Should employers be allowed to fire someone because of their sexual orientation or gender identity?
The Supreme Court is set to answer that question in a trio of cases scheduled for oral arguments in October: Altitude Express Inc. v. Zarda, Bostock v. Clayton County, Ga., and R.G. & G.R. Harris Funeral Homes v. Equal Employment Opportunity Commission.
This will be the first major gay rights case decided by the court without the influential swing vote of now-retired Justice Anthony Kennedy. It’s unclear if the new conservative-majority court will be amenable to protecting the rights of gay, lesbian and transgender workers.
Nearly 50 individuals and groups, amounting to thousands of people, are expected to file “friend of the court,” or amicus briefs, on Wednesday, expressing their support for LGBTQ rights, according to an announcement from the American Civil Liberties Union, which is involved in two of the three cases.
The idea that the court would actually issue a ruling that allows employers to fire LGBTQ workers seems almost impossible to believe in 2019, years after the court legalized gay marriage.
“I think it would shock the American public,” said Jenny Yang, the former chair of the EEOC, the federal agency that handles employment discrimination charges. Yang, who served during the Obama administration, signed on to a brief, along with several other former government officials from her old agency, as well as other former federal officers.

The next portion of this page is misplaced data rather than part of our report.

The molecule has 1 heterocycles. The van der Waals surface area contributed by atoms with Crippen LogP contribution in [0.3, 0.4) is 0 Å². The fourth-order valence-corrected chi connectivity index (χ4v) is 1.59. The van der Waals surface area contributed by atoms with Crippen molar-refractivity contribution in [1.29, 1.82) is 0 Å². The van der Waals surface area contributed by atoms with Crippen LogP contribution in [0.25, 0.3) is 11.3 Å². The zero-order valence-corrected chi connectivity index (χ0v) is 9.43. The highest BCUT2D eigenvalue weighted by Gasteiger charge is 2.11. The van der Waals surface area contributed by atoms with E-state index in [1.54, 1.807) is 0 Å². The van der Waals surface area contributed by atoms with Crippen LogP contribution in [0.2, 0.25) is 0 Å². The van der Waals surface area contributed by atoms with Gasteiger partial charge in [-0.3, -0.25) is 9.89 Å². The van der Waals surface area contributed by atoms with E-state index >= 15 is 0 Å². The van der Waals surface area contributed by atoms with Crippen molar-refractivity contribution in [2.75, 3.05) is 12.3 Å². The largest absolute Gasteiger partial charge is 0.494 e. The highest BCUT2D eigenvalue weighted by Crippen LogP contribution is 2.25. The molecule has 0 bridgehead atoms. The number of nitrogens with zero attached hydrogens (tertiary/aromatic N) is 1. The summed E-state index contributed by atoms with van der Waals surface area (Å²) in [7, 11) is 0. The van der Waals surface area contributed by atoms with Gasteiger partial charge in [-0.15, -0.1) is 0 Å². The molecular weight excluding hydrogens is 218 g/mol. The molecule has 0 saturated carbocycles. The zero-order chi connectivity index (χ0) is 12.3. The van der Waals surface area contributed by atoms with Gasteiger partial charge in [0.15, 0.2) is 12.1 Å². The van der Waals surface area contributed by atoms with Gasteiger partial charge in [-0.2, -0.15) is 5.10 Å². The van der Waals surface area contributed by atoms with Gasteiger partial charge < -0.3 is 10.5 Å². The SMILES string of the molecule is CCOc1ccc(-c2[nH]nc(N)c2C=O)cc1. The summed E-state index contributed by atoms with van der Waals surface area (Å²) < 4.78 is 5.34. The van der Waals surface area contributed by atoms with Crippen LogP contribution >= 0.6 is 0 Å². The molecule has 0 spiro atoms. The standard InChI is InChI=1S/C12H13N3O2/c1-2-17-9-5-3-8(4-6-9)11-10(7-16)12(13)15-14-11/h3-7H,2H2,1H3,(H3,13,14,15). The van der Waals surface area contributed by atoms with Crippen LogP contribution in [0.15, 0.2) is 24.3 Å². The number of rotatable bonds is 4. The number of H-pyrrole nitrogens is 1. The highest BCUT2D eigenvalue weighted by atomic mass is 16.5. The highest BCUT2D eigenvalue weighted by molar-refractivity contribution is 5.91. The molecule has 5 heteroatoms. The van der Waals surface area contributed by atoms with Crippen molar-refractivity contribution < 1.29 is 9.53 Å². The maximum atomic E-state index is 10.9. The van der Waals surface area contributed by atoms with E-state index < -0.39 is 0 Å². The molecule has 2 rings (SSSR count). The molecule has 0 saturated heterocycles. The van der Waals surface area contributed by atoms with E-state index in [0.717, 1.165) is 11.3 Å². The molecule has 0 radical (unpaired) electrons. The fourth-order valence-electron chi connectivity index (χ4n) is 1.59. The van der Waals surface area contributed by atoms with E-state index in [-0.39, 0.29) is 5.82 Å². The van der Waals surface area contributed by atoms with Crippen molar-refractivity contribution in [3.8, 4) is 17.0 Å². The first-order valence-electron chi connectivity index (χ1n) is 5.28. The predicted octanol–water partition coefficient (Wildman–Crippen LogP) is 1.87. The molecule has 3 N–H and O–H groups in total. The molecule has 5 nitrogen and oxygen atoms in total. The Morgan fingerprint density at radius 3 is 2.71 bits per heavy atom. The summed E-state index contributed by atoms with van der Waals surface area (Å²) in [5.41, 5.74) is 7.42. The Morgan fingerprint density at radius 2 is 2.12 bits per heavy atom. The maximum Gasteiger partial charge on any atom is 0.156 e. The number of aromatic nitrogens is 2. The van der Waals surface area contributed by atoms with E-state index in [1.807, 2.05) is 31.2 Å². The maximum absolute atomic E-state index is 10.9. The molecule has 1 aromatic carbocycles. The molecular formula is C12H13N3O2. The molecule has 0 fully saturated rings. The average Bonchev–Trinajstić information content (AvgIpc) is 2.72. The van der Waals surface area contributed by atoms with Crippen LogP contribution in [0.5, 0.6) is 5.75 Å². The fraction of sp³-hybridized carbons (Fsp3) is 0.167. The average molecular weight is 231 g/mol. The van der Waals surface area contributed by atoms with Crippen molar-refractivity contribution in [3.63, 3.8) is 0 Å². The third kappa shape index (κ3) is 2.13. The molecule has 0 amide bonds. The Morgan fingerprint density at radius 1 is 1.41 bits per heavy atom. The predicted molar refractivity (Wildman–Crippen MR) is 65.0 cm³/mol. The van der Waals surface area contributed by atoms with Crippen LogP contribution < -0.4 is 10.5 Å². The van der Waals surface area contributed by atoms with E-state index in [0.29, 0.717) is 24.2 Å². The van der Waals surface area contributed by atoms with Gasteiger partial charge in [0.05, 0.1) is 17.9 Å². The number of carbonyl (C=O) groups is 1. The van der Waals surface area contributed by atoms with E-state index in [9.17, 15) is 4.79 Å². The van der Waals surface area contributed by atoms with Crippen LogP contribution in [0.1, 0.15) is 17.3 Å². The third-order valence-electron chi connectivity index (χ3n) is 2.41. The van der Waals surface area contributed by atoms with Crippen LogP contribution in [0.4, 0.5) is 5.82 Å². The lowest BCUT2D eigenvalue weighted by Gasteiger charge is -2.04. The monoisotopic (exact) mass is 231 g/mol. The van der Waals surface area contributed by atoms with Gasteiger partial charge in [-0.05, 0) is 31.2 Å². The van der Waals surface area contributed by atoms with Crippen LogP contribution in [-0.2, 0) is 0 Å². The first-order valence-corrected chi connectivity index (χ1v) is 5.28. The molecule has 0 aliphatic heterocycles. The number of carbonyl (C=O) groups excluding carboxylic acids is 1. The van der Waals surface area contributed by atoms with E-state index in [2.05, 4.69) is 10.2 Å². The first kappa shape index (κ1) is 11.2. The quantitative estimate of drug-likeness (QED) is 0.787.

The court should consider the EEOC’s careful analysis of gay rights cases, Yang said. The agency has already established that federal civil rights law protects LGBTQ workers from discrimination.
Another notable brief comes from a group of prominent Republicans and conservatives, including former chair of the Republican National Committee Kenneth Mehlman, who served in the George W. Bush White House and came out as gay in 2010. He’s joined by several former Bush staffers, retired Republican congress members, and prominent conservatives like former eBay and HP CEO Meg Whitman.
“Members of the Republican Party should support people’s ability to reap the rewards of their labor — to earn a fair and honest living, and to work where they want to work,” Mehlman said in a statement released Wednesday. “We are the party of economic freedom, personal liberty and limited governmental interference, and treating LGBTQ workers fairly is consistent with our principles.”